MUMBAI — The governing Indian National Congress Party and the Nehru-Gandhi dynasty suffered a defeat Tuesday in a pivotal election in the country’s largest state, Uttar Pradesh, calling into question their political mandate as the party and the family struggle to advance their agenda in the capital.
Political analysts said the results in Uttar Pradesh and the four other states holding contests, just two years before national elections, will make it more difficult for Indian policymakers to rally together to bolster a slowing economy and improve the performance of a government that has been under attack for corruption scandals and slow decision making.
Instead, the outcome suggested that Indian politics probably will remain deeply divided along regional lines for the foreseeable future. Neither of the two large national parties - the Congress nor the opposition Bharatiya Janata - appeared to have won a clear mandate Tuesday. Voters, especially in big states, voted in far bigger numbers for regional parties that they thought would look after their interests better than parties run from New Delhi.
In Uttar Pradesh, with a population of 200 million, the regional Samajwadi Party was on track to win a majority in the Legislature, dealing a stunning defeat to the incumbent party, another regional group led by a lower-caste politician, Mayawati, who was once seen as a potential prime minister and who uses only one name. The other big loser was Rahul Gandhi, the scion of the Nehru-Gandhi family that has governed India through most of its independence. Gandhi had staked significant political capital on reviving the party in the state, which was a stronghold of the Congress Party until the early 1990s.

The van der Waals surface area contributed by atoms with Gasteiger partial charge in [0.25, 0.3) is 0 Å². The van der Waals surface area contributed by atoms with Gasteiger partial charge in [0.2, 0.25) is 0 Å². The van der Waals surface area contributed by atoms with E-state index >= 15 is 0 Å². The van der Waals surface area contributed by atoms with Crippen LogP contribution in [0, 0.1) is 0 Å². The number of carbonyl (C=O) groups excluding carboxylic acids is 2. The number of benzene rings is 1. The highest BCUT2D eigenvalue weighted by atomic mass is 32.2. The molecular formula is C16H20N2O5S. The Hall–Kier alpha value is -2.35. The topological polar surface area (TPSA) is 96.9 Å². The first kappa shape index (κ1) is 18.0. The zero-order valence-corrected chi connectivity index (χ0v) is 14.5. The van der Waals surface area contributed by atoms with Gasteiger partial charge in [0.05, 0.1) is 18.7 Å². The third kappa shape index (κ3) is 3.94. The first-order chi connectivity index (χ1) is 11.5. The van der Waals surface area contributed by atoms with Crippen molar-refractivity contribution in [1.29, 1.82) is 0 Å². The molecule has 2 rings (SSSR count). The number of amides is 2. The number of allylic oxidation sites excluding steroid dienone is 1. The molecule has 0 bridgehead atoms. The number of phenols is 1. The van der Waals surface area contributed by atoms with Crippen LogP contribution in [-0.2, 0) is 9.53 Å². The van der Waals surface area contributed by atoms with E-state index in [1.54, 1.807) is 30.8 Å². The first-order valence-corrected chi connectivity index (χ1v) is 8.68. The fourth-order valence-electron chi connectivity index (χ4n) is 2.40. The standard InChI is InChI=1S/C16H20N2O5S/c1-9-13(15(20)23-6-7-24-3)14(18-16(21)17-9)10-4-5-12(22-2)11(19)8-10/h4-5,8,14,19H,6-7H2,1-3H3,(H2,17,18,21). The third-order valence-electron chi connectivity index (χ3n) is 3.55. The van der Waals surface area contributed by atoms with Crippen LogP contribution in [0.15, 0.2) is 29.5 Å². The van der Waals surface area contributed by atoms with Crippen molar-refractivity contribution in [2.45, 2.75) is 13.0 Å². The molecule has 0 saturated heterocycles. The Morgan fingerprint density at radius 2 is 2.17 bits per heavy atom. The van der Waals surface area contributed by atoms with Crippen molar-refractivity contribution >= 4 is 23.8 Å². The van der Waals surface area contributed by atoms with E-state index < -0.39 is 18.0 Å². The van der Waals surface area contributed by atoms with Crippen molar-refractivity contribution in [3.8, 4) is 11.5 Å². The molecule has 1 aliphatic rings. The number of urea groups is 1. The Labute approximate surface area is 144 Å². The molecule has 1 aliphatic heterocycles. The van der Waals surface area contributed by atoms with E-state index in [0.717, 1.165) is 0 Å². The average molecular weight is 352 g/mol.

“For the last year or so, the central government has been pretty beleaguered in terms of its authority and its ability to negotiate all kinds of things,’’ said Pratap Bhanu Mehta, president of the Center for Policy Research in New Delhi. “Those things in the short run have gotten a little harder because it does not carry political authority.’’
Political analysts said the Congress Party’s poor showing in Uttar Pradesh raised doubts about its ability to win reelection at the federal level in 2014, as well as Gandhi’s prospects as a future prime minister. In New Delhi, Congress governs with the support of several regional parties, at least one of which has publicly threatened to withdraw its support over policy differences.
“Congress needs more coalition partners to retain power in 2014,’’ said C.P. Bhambhri, a professor and the former dean of Jawaharlal Nehru University in New Delhi. “It will be difficult for Congress to repeat the 2009 election performance.’’
Perhaps the only consolation for the Congress Party is that Bharatiya Janata, or BJP, also performed poorly in state elections, especially in Uttar Pradesh, where it was running a distant third, though ahead of Congress.
“It’s clearly a bad election for the Congress,’’ said Ashutosh Varshney, a political scientist at Brown University.